The United States is about to adopt the Canadian way of granting patents for new inventions.

But some people from the arcane field of intellectual-property rights feel that may not necessarily be a good thing.

Over the next few weeks, the United States Senate is expected to pass the America Invents Act that President Barack Obama will sign — joining Canada and the rest of the world in granting patent protection to the first application submitted.

Currently, the U.S. follows a first-to-invent standard for patent protection. The certificate goes to the person who came up with an idea first — a process fraught with disputes that have bogged down the U.S. Patent Office.

 

In a recent study, University of Pennsylvania law professors David S. Abrams and R. Polk Wagner suggest that corporations and institutions may benefit at the expense of independent inventors with shallow pockets under the new system, which was adopted by Canada in 1989.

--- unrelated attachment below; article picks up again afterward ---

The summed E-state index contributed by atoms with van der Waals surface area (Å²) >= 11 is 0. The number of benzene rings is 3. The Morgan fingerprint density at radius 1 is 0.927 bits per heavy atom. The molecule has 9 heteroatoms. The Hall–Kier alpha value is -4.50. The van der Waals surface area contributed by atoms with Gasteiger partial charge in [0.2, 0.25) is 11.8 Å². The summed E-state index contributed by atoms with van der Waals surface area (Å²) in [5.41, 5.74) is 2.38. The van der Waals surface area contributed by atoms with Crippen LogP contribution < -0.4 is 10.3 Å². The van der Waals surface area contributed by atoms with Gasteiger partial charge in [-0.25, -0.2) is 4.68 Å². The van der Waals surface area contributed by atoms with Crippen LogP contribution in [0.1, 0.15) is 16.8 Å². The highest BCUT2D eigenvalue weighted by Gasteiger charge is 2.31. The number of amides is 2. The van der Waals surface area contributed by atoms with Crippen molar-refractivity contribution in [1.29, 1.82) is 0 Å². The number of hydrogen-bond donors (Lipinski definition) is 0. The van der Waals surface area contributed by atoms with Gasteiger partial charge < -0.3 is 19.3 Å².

The duo found that the number of patents granted to individuals in Canada fell from 11 per cent to 8.5 per cent of the total, between 1983 and 1994 — a period that straddles the change in law.

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